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AMA Style - 11th Edition

Referencing guide for the 11th Edition of AMA Style

Authors - format and numbers

Author formats in the Reference List

The authors follow the pattern of Surname Initials (e.g. Brown JA) and are separated by a comma.

If there are six authors/editors or less, include the names of all authors/editors.

If there are more than six authors/editors, only list the first three names, then shorten with et al. (e.g. Smith AA, Jones BA, Bloggs JC, et al.).

  1. Hallal AH, Amortegui JD, Jeroukhimov IM, et al. Magnetic resonance cholangiopancreatography accurately detects common bile duct stones in resolving gallstone pancreatitis. J Am Coll Surg. 2005;200(6):869-75.

Mentioning the authors by name in text

In narrative citations in text, you mention the author's names as part of the sentence. Place the reference number next to the author's names. For example:

Research conducted by Smith7 showed a correlation between...

When you have only two authors, you will always mention both authors in the sentence:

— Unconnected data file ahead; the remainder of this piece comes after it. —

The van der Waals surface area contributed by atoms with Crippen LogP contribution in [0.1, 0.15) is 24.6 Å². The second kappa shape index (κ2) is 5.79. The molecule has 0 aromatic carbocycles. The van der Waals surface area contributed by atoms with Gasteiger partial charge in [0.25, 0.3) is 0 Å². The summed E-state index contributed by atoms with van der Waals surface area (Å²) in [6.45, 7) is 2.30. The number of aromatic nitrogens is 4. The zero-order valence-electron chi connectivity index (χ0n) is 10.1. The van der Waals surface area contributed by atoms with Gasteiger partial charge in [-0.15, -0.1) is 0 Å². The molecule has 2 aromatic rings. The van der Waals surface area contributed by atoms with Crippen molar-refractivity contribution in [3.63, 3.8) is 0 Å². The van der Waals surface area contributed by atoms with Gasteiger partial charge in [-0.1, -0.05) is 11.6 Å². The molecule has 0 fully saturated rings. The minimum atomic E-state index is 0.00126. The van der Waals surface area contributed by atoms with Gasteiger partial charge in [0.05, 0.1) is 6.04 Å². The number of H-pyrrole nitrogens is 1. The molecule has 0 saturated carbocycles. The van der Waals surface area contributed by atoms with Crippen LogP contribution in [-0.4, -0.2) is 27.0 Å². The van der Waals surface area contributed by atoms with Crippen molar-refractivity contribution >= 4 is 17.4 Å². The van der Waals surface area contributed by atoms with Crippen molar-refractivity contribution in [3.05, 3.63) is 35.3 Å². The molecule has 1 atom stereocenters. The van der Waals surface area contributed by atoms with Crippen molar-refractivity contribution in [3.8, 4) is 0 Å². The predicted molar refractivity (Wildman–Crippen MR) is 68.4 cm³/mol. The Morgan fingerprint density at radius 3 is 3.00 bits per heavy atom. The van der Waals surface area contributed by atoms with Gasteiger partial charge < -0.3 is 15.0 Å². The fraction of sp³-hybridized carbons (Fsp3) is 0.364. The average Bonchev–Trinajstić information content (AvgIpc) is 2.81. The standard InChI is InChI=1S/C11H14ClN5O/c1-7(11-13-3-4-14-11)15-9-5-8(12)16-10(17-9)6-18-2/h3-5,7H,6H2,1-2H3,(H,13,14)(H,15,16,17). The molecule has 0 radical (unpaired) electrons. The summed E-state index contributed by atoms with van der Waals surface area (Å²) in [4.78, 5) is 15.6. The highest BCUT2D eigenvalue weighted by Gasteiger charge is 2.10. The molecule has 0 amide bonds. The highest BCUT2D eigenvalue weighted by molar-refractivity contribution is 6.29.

Research conducted by Smith and Green7 showed a correlation between...

If you have three or more authors, give the first author and et al (note that for AMA you do not put a full stop after al in et al):

Research conducted by Smith et al7 showed a correlation between...

No author

In certain instances, an article may not have an author. Start the reference with the title, in these cases. In other instances, the author may remain anonymous. However, the word “Anonymous” should not be used in a reference unless that word was published in the article’s byline. Note: There is no need to repeat the word “Anonymous” to represent a first name and a surname.

  1. Incorrect percentages in the abstract. JAMA Oncol. 2017;3(12):1742. doi:10.1001/jamaoncol.2017.4368

  2. Anonymous. Care can’t get better until complaints are heard. BMJ. 2012;345:e4511. doi:10.1136/bmj.e4511


Corporate author

If a group or corporation is acting as the author of a work, and there are no individually listed authors, use the name of the group as your author.

  1. World Health Organization. WHO Guideline on Use of Ferritin Concentrations to Assess Iron Status in Individuals and Populations. World Health Organization; 2020.

Note: rules may differ for websites.